As the liver is generally considered the organ most involved in metabolic transformations,
metabolism in other organs is often overlooked and in vitro screening systems largely adopted in drug
discovery are generally based on liver tissue fractions.
First pharmacokinetics of new chemical entities (NCEs) are initially based on preclinical species; rat is used
in the majority of the cases to assess early in vitro-in vivo correlation (IVIVC). It is important, in this
perspective, to address as early as possible the relevant differences between rat and human and the limits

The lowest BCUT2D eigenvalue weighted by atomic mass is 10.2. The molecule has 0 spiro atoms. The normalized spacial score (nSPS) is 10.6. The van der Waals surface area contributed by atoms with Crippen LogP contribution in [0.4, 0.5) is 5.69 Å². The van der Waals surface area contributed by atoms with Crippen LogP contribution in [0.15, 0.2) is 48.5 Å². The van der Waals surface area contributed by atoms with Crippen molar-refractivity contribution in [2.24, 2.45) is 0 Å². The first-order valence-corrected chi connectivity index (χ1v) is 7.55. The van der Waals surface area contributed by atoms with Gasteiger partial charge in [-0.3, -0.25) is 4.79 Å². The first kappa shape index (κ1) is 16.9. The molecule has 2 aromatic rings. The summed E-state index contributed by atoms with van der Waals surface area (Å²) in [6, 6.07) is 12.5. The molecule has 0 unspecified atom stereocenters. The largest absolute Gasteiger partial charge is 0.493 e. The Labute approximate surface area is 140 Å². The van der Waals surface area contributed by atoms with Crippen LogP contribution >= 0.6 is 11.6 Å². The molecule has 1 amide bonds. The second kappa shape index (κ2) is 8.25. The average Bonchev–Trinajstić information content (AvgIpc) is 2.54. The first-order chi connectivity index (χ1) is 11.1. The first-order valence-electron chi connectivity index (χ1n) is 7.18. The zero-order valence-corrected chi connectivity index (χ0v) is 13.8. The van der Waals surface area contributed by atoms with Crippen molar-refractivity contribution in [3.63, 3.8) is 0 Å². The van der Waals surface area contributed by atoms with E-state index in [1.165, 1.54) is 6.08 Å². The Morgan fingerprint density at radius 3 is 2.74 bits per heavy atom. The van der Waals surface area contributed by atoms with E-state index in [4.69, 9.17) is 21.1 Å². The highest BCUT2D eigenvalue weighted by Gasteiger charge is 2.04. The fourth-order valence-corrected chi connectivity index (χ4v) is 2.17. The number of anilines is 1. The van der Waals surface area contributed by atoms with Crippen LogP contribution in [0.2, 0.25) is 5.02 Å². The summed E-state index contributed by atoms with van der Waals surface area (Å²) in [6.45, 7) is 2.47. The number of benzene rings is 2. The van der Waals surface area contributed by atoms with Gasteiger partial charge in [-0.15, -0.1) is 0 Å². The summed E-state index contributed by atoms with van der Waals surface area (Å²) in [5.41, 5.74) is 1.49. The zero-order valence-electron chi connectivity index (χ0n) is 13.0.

using pharmacokinetic studies in this species as a model for the human PK.
In this paper the author reports at least three clear examples in drug discovery where the use of hepatic in-vitro systems
resulted in a very poor IVIVC due to relevant extrahepatic metabolism in rats.
Keywords: CYP1A1, extrahepatic metabolism, extrahepatic microsomes, human pharmacokinetic prediction, in vitro - in vivo
correlation, liver microsomes, lung metabolism, lung microsomes, preclinical animal model, recombinant CYP450.
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